Action Needed: Oppose Governor's Budget Proposal to Reduce ED Visits


Oppose Governor's Budget Proposal to Reduce "Avoidable" Medicaid ED Visits by 25% to Cut Reimbursement by $20 Million.

• Governor's proposed budget reduces avoidable Medicaid ED visits by 25% to cut reimbursement by $20 million.
• Senate and Assembly “One House” budget proposals reject the Governor's proposal to reduce “avoidable” ED visits by 25%.
• Negotiations on the 2017-18 State budget are in the final stretch
• It is critical that this cut is eliminated from the final State budget that is scheduled to pass by April 1, 2017.

• Call both your State Senate and Assembly representative in Albany this week.
• Thank them for their support of the One House budget proposal.
• Ask them to support the elimination of a $20 million reduction in reimbursement for hospital ED visits in the final State budget.

This proposal will penalize hospital emergency departments for events that are beyond their control, seriously jeopardize the financial stability of the State’s emergency care network and impair access to patient care.

Emergency physicians are committed to delivering the highest quality of care in the most cost-effective and efficient way possible for the 7.5 million people who visit the State’s emergency departments each year. It is our mission, and our mandate under the federal Emergency Medical Treatment Act (EMTALA), to provide care 24 hours a day, 7 days a week to every patient who walks in the door, regardless of ability to pay.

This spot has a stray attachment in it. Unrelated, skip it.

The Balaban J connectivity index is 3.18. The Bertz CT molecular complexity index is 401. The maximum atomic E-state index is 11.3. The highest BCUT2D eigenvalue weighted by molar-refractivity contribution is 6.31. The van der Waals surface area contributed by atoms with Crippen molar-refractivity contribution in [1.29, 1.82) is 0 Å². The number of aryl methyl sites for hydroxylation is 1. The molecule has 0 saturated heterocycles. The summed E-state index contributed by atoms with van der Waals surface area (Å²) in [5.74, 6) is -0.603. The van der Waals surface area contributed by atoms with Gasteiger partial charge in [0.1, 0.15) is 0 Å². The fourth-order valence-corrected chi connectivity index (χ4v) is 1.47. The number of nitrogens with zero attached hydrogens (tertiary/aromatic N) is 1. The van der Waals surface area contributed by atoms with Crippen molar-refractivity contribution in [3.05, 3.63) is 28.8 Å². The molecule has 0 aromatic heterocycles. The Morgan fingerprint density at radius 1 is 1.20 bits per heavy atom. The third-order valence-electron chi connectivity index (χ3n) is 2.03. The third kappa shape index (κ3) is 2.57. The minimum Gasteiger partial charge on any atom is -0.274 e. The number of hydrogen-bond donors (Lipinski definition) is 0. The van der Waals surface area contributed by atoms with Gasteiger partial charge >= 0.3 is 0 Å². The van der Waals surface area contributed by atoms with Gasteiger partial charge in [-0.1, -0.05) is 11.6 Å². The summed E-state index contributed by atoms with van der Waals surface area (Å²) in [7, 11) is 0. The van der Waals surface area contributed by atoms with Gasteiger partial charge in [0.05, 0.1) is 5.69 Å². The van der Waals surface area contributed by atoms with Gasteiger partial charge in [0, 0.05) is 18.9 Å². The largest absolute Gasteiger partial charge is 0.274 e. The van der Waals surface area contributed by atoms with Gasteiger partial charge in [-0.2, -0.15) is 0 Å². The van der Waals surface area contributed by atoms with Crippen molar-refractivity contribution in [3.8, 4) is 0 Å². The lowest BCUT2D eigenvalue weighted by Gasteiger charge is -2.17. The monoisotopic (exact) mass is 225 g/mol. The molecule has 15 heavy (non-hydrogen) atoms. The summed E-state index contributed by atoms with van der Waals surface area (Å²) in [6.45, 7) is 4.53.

Many people seeking emergency care have serious or urgent symptoms. In some cases, their final diagnosis may turn out to be non-urgent. These visits are not “avoidable.” The State’s Prudent Layperson Standard law, spearhead by New York ACEP in 1996, requires health insurance companies to provide coverage based on symptoms, not final diagnosis.  This law was passed in recognition that anyone with potentially life-threatening symptoms should be treated and stabilized in an emergency department and that the visit should be covered by insurance.

Medicaid rates are already grossly inequitable for emergency care, providing only $17 per visit for a non-boarded and $25 for a board certified physician regardless of patient severity, compared to $30 for a private office visit. This proposal will further erode payment and seriously compromise the capacity of the State’s emergency safety net to treat patients with severe trauma, stroke, heart attack, and to respond to pandemics, disasters and flu epidemics. In addition, it comes at a time when the federal government is poised to repeal the Affordable Care Act and drastically reduce Medicaid payments to states.

A study in the Annals of Emergency Medicine found that that reducing non-urgent visits in emergency departments will yield little to no savings for the health care system. Emergency care itself represents only 2% to 4% of the nation’s health care. In addition, there is no clear consensus about how many patients, or which types of patients, could be treated in alternative settings, nor is there a clear understanding of the potential savings that might be achieved by diverting ED care to alternative delivery settings.

Emergency departments are a vital part of the health care system. Many so called ‘avoidable” visits occur when doctor’s offices are closed. Those hardest hit by this proposal will be underserved populations living in rural and urban areas. This proposal comes at a time of great instability in the nation’s health care system.  It is dangerous for patients and for the viability of the emergency care safety net.